God places us in each of our specific contexts for an eternal purpose (1 Corinthians 12:18, Matthew 28:19-20).
Unity in Christ's body is maintained by more than individual behavior and relationships. It is maintained by having a unified mission.
Solomon's examination of the apparent anomalies and contradictions that confront our lives every day continues in Ecclesiastes 4. Walter Kaiser describes the progression of thought from chapter 3 to chapter 4 as follows:
A desire to do God's will is another assurance for a child of God.
Romans 8:26 is another often-quoted verse from this chapter. Remember that its truth must be understood in the context of the spiritual security and assurance of the believer.
At his death in 1902, Cecil Rhodes left 6 million pounds to Oxford University to establish the Rhodes scholarships. As great as a material inheritance can be, Christians value a spiritual heritage more than any earthly treasures (Colossians 3:1-2). The Holy Spirit ensures countless resources for the believer as a result of our adoption.
Romans 8:14-17 describes how God comes to our aid in our greatest time of spiritual need. These verses come in the midst of a passage describing the activities of the Godhead, specifically in keeping the believer eternally secure. The Holy Spirit's activities of giving life and now of adoption give great solace, comfort, and peace in times of personal loss. At every time, we are being kept safe by God.
Christian parents often tell their children, "There is nothing you can do to change my love for you." How much greater is God's infinite love! There is nothing we can do to change God's love for us. God the Father keeps us eternally secure in Jesus Christ, omnipotently held by the Holy Spirit. These truths provide hope for us throughout this earthly journey regardless of our circumstances.
Our human fascination with the science of preservation, mummification, and time travel fiction reveal a deep desire to live beyond our earthly lifespan. Yet no human will ever be able to preserve life for eternity. Romans 8 teaches us how God preserves eternal life for His people.
Romans 6-7 tells believers how we daily become more like God. God's grace allows us to understand and apply God's Word. We can reflect God's character in our lives only to the extent that we know His Word.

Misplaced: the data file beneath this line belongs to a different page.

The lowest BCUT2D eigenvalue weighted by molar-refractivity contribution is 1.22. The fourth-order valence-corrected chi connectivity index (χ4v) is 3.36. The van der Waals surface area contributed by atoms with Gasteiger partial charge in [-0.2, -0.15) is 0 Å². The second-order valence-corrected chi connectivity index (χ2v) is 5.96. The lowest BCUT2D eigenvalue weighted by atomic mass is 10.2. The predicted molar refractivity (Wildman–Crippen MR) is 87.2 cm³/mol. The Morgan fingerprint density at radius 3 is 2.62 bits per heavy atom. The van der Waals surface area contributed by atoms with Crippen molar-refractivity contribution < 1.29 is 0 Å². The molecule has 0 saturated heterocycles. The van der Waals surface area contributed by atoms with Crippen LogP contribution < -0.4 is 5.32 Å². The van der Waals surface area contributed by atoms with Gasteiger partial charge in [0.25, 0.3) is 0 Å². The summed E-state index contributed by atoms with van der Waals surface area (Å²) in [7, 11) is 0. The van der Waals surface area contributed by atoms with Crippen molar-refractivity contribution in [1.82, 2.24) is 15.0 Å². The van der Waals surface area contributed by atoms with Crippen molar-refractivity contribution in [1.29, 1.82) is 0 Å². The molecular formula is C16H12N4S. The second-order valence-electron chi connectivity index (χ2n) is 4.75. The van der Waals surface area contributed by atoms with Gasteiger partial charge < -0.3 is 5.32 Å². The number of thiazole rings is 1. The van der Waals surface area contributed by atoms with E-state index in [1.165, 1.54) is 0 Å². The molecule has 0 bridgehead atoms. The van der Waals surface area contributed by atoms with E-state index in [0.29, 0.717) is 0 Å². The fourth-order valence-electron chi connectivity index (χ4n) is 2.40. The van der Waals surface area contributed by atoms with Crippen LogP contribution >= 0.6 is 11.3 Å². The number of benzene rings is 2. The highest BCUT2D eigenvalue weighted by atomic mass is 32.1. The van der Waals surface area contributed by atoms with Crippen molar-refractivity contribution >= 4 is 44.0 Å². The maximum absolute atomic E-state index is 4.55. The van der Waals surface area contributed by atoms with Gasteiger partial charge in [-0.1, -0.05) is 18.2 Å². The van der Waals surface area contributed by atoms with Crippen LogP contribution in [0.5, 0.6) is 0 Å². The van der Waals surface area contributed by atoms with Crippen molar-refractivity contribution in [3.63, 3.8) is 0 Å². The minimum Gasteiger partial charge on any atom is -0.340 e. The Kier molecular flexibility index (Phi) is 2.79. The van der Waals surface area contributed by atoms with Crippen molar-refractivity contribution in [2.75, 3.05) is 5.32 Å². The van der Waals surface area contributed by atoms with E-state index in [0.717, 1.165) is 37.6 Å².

Last week's sermon discussed the three parts of a person: body, soul, and spirit. These parts are evident from the creation of man in Genesis 2:7. God formed Adam's physical body and breathed in a living spirit, forming the individual soul that He named Adam. Each part of the human person has a responsibility to God. Those who look to you as an example need to see you following the Lord with the whole of your being.
Displays of spiritual power are found throughout the Bible. Today, people search for spiritual power in many ways and from various sources. Christians seek power in prayer and spiritual warfare. In the salvation era, power must be understood in light of Jesus' bodily resurrection. We must not substitute the historical form of spiritual power for its continuing substance.
Before leaving earth, Christ left a task for each believer in the church: to make disciples as a way of life (Matthew 28:19). Last week, we saw three requirements of disciple-makers from the life of Barnabas. This week, we will look at four expectations in the discipleship process.
Before leaving earth, Christ left a task for each believer in the church: to make disciples as a way of life (Matthew 28:19). We flesh out what it means to love God and others through disciple-making. As we exercise our own spiritual gift, each believer is also to be teaching truth from God's Word.
Fire drills and tornado drills can seem redundant, but they are necessary for collective safety. Paul drills Timothy on defending the faith in 1 Timothy 4:1-5. His words tie back to the instruction in chapter 1 on addressing falsehood in the church. Pragmatism or legalism is addressed through rehearsing the Gospel and individual believers' testimonies. Falsehood does not encourage outreach because it has no message to share outside the church. It works inside and divides the flock. Genuine believers embrace the Gospel and seek to take it outside the walls of the church.
After the high excitement of Easter, a natural question arises: What now? After the resurrection, what does Jesus want His church to focus on until He comes back? He has clearly laid out our mission and given us the resources to determine the specific way to fulfill it. How does the church discern God’s personal will for a local body of believers?
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